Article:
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Culture, mycoplasma, any source

CPT4 code

Name of the Procedure:

Culture, Mycoplasma, Any Source
Common Names: Mycoplasma Culture, Mycoplasma Testing


A Mycoplasma culture is a laboratory test used to detect the presence of Mycoplasma bacteria in various types of body specimens, such as blood, sputum, urine, or tissue samples. Mycoplasmas are a group of bacteria that lack cell walls and can cause a range of infections in humans.


The purpose of this procedure is to diagnose infections caused by Mycoplasma bacteria. These infections can affect the respiratory tract, urogenital system, and other body systems. The goal is to identify the presence of Mycoplasma to guide appropriate treatment.


  • Persistent cough or respiratory symptoms
  • Urogenital symptoms such as pelvic pain or discharge
  • Suspected Mycoplasma infection based on clinical symptoms
  • Unexplained fever or systemic symptoms


  • No specific fasting or medication adjustments are typically required.
  • Depending on the source of the sample, the patient may need to avoid certain activities (e.g., urinating before a urine sample or brushing teeth before a throat swab).
  • The healthcare provider may request preliminary diagnostic tests or a clinical examination beforehand.

Procedure Description

  1. Sample Collection: A sample is collected from the suspected site of infection, such as a throat swab, urine sample, blood sample, or tissue biopsy.
  2. Laboratory Processing: The sample is sent to the laboratory, where it is cultured in a special medium conducive to Mycoplasma growth.
  3. Incubation: The sample is incubated for several days to allow any Mycoplasma present to grow.
  4. Observation: Laboratory technicians observe the culture for the presence of Mycoplasma colonies.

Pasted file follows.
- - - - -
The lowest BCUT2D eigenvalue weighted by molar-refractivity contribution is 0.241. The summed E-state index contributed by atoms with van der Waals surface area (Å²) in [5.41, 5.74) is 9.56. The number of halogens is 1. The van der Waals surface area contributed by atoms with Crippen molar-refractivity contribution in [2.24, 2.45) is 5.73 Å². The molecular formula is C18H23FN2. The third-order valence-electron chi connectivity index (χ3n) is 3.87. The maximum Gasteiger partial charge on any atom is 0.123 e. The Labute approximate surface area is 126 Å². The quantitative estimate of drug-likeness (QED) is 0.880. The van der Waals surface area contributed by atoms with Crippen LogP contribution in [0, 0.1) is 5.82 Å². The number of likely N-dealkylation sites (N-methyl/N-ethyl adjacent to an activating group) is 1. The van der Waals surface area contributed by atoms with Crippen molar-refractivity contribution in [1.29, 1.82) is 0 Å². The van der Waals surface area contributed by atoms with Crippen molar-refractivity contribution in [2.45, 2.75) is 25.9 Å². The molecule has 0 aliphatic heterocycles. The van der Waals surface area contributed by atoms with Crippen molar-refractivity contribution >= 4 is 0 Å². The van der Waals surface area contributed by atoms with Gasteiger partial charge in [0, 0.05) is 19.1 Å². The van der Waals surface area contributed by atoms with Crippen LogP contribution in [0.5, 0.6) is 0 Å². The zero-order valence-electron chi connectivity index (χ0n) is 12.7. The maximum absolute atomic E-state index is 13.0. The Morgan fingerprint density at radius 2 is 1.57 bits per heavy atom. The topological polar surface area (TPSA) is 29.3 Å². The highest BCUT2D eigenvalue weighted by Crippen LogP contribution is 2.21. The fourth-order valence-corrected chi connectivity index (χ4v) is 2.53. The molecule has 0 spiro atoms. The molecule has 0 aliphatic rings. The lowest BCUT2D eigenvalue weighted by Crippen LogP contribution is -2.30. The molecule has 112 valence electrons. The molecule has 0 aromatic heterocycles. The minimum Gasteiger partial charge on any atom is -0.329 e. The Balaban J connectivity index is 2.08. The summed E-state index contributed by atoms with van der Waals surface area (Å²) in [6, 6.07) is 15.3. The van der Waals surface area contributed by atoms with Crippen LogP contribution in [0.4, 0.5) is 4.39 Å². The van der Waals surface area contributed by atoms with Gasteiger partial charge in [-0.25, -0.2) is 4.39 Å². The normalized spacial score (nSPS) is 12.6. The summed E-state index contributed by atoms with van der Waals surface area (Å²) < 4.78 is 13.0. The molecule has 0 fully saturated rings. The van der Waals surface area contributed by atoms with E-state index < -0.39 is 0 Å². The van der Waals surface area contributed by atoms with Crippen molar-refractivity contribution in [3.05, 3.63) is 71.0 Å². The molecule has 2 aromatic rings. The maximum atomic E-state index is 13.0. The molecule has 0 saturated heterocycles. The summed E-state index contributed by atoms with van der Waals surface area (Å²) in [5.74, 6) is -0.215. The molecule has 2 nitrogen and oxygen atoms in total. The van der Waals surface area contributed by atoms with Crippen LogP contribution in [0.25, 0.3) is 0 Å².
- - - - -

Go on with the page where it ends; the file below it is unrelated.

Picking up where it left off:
Tools and Equipment:

  • Sterile swabs, needles, or containers for sample collection.
  • Culture media and incubators in the laboratory.

Anesthesia or Sedation: Not applicable for sample collection.


The sample collection process typically takes a few minutes. The culture results may take several days to a week.


  • Outpatient clinic
  • Hospital laboratory


  • Nurse or medical technician for sample collection
  • Laboratory technician or microbiologist for culture processing

Risks and Complications

Common Risks: Minimal risk, primarily related to the sample collection site (e.g., slight discomfort during throat swab or minor bleeding at the blood draw site).

Rare Risks: Contamination of the sample, inaccurate results due to improper sample handling.


  • Accurate diagnosis of Mycoplasma infection.
  • Informed treatment decisions based on precise identification of the infecting organism.


  • Minimal to no recovery time required for the patient.
  • Follow any specific instructions provided by the healthcare provider regarding sample collection (e.g., rest after a blood draw).


  • Polymerase Chain Reaction (PCR) testing for Mycoplasma DNA
  • Serology tests to detect antibodies against Mycoplasma

Pros and Cons of Alternatives:

  • PCR Testing: Faster results, higher sensitivity. More expensive and requires specialized equipment.
  • Serology Tests: Useful for chronic or past infections. May not detect current active infections as accurately.

Patient Experience

During sample collection, patients might experience slight discomfort depending on the collection method (e.g., throat swab, blood draw). Post-procedure discomfort is minimal, and normal activities can usually be resumed immediately. Effective pain management and comfort measures are generally unnecessary as the procedure is quick and minimally invasive.

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